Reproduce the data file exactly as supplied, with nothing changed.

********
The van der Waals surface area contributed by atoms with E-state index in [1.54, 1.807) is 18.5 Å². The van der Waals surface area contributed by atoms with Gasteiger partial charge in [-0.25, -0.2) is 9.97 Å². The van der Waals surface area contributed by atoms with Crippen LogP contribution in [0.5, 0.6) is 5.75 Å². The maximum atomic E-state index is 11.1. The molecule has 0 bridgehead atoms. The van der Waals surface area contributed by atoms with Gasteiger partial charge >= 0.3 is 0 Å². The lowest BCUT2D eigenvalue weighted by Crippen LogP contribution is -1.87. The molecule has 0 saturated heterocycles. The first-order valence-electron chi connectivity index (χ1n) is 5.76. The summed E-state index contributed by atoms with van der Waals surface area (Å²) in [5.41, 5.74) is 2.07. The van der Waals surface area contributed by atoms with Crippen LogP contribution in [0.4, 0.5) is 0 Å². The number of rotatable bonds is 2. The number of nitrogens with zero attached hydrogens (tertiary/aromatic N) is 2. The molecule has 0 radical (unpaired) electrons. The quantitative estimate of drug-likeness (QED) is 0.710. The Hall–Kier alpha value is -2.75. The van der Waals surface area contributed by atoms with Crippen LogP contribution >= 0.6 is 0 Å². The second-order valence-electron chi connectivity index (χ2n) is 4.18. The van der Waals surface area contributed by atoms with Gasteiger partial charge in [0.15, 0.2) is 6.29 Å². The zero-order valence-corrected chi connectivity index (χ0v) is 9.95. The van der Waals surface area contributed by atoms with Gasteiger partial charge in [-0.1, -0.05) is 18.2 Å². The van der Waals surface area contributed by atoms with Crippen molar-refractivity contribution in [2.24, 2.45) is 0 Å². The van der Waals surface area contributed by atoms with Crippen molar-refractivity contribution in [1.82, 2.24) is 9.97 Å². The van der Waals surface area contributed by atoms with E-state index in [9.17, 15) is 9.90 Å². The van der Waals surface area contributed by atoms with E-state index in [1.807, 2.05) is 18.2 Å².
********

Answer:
The van der Waals surface area contributed by atoms with E-state index in [1.54, 1.807) is 18.5 Å². The van der Waals surface area contributed by atoms with Gasteiger partial charge in [-0.25, -0.2) is 9.97 Å². The van der Waals surface area contributed by atoms with Crippen LogP contribution in [0.5, 0.6) is 5.75 Å². The maximum atomic E-state index is 11.1. The molecule has 0 bridgehead atoms. The van der Waals surface area contributed by atoms with Gasteiger partial charge >= 0.3 is 0 Å². The lowest BCUT2D eigenvalue weighted by Crippen LogP contribution is -1.87. The molecule has 0 saturated heterocycles. The first-order valence-electron chi connectivity index (χ1n) is 5.76. The summed E-state index contributed by atoms with van der Waals surface area (Å²) in [5.41, 5.74) is 2.07. The van der Waals surface area contributed by atoms with Crippen LogP contribution in [0.4, 0.5) is 0 Å². The number of rotatable bonds is 2. The number of nitrogens with zero attached hydrogens (tertiary/aromatic N) is 2. The molecule has 0 radical (unpaired) electrons. The quantitative estimate of drug-likeness (QED) is 0.710. The Hall–Kier alpha value is -2.75. The van der Waals surface area contributed by atoms with Crippen LogP contribution >= 0.6 is 0 Å². The second-order valence-electron chi connectivity index (χ2n) is 4.18. The van der Waals surface area contributed by atoms with Gasteiger partial charge in [0.15, 0.2) is 6.29 Å². The zero-order valence-corrected chi connectivity index (χ0v) is 9.95. The van der Waals surface area contributed by atoms with Gasteiger partial charge in [-0.1, -0.05) is 18.2 Å². The van der Waals surface area contributed by atoms with Crippen molar-refractivity contribution in [2.24, 2.45) is 0 Å². The van der Waals surface area contributed by atoms with Crippen molar-refractivity contribution in [1.82, 2.24) is 9.97 Å². The van der Waals surface area contributed by atoms with E-state index in [9.17, 15) is 9.90 Å². The van der Waals surface area contributed by atoms with E-state index in [1.807, 2.05) is 18.2 Å².